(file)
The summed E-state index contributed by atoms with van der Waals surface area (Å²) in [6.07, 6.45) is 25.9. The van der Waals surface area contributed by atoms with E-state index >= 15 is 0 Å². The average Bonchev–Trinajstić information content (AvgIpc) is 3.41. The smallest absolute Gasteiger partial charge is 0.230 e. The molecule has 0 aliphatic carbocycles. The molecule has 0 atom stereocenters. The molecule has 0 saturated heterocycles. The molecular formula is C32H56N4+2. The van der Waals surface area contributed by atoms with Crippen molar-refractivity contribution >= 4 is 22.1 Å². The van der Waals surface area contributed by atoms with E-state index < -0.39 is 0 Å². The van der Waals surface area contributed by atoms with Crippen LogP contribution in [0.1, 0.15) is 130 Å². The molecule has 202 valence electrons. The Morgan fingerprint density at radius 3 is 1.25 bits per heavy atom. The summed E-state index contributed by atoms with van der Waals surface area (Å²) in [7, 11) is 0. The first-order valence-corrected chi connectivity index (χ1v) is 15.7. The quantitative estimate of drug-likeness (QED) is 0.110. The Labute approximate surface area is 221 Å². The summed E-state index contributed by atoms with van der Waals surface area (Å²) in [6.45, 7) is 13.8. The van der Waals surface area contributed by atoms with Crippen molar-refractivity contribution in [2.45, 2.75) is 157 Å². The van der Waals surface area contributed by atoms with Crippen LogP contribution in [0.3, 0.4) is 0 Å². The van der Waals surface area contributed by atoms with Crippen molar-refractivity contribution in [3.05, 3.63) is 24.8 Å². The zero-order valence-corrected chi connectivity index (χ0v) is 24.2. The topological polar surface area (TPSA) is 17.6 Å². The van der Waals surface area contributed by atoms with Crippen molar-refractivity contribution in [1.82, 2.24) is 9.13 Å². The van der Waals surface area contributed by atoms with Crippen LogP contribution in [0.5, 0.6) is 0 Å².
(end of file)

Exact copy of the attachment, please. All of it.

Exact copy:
The summed E-state index contributed by atoms with van der Waals surface area (Å²) in [6.07, 6.45) is 25.9. The van der Waals surface area contributed by atoms with E-state index >= 15 is 0 Å². The average Bonchev–Trinajstić information content (AvgIpc) is 3.41. The smallest absolute Gasteiger partial charge is 0.230 e. The molecule has 0 aliphatic carbocycles. The molecule has 0 atom stereocenters. The molecule has 0 saturated heterocycles. The molecular formula is C32H56N4+2. The van der Waals surface area contributed by atoms with Crippen molar-refractivity contribution >= 4 is 22.1 Å². The van der Waals surface area contributed by atoms with E-state index < -0.39 is 0 Å². The van der Waals surface area contributed by atoms with Crippen LogP contribution in [0.1, 0.15) is 130 Å². The molecule has 202 valence electrons. The Morgan fingerprint density at radius 3 is 1.25 bits per heavy atom. The summed E-state index contributed by atoms with van der Waals surface area (Å²) in [7, 11) is 0. The first-order valence-corrected chi connectivity index (χ1v) is 15.7. The quantitative estimate of drug-likeness (QED) is 0.110. The Labute approximate surface area is 221 Å². The summed E-state index contributed by atoms with van der Waals surface area (Å²) in [6.45, 7) is 13.8. The van der Waals surface area contributed by atoms with Crippen molar-refractivity contribution in [2.45, 2.75) is 157 Å². The van der Waals surface area contributed by atoms with Crippen LogP contribution in [0.3, 0.4) is 0 Å². The van der Waals surface area contributed by atoms with Crippen molar-refractivity contribution in [3.05, 3.63) is 24.8 Å². The zero-order valence-corrected chi connectivity index (χ0v) is 24.2. The topological polar surface area (TPSA) is 17.6 Å². The van der Waals surface area contributed by atoms with Crippen molar-refractivity contribution in [1.82, 2.24) is 9.13 Å². The van der Waals surface area contributed by atoms with Crippen LogP contribution in [0.5, 0.6) is 0 Å².